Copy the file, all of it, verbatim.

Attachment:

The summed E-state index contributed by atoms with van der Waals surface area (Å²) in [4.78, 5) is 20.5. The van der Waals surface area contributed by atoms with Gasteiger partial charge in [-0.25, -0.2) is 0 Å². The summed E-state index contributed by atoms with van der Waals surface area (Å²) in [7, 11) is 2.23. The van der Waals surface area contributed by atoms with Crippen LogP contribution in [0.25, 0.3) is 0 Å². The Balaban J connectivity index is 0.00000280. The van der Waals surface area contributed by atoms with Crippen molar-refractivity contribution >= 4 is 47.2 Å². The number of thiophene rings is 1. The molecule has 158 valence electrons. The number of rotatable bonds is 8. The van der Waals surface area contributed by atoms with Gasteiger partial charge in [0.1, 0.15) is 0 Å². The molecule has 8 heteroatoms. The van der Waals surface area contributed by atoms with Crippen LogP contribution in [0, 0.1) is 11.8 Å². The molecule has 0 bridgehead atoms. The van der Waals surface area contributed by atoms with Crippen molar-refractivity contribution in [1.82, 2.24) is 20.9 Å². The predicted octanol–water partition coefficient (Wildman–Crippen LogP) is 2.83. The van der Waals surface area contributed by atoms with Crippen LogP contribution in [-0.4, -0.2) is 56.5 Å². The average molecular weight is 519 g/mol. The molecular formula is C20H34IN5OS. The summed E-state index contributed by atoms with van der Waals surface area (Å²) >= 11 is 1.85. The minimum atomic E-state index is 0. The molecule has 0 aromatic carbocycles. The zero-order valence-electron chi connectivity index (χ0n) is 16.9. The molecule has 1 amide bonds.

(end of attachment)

The summed E-state index contributed by atoms with van der Waals surface area (Å²) in [4.78, 5) is 20.5. The van der Waals surface area contributed by atoms with Gasteiger partial charge in [-0.25, -0.2) is 0 Å². The summed E-state index contributed by atoms with van der Waals surface area (Å²) in [7, 11) is 2.23. The van der Waals surface area contributed by atoms with Crippen LogP contribution in [0.25, 0.3) is 0 Å². The Balaban J connectivity index is 0.00000280. The van der Waals surface area contributed by atoms with Crippen molar-refractivity contribution >= 4 is 47.2 Å². The number of thiophene rings is 1. The molecule has 158 valence electrons. The number of rotatable bonds is 8. The van der Waals surface area contributed by atoms with Gasteiger partial charge in [0.1, 0.15) is 0 Å². The molecule has 8 heteroatoms. The van der Waals surface area contributed by atoms with Crippen LogP contribution in [0, 0.1) is 11.8 Å². The molecule has 0 bridgehead atoms. The van der Waals surface area contributed by atoms with Crippen molar-refractivity contribution in [1.82, 2.24) is 20.9 Å². The predicted octanol–water partition coefficient (Wildman–Crippen LogP) is 2.83. The van der Waals surface area contributed by atoms with Crippen LogP contribution in [-0.4, -0.2) is 56.5 Å². The average molecular weight is 519 g/mol. The molecular formula is C20H34IN5OS. The summed E-state index contributed by atoms with van der Waals surface area (Å²) >= 11 is 1.85. The minimum atomic E-state index is 0. The molecule has 0 aromatic carbocycles. The zero-order valence-electron chi connectivity index (χ0n) is 16.9. The molecule has 1 amide bonds.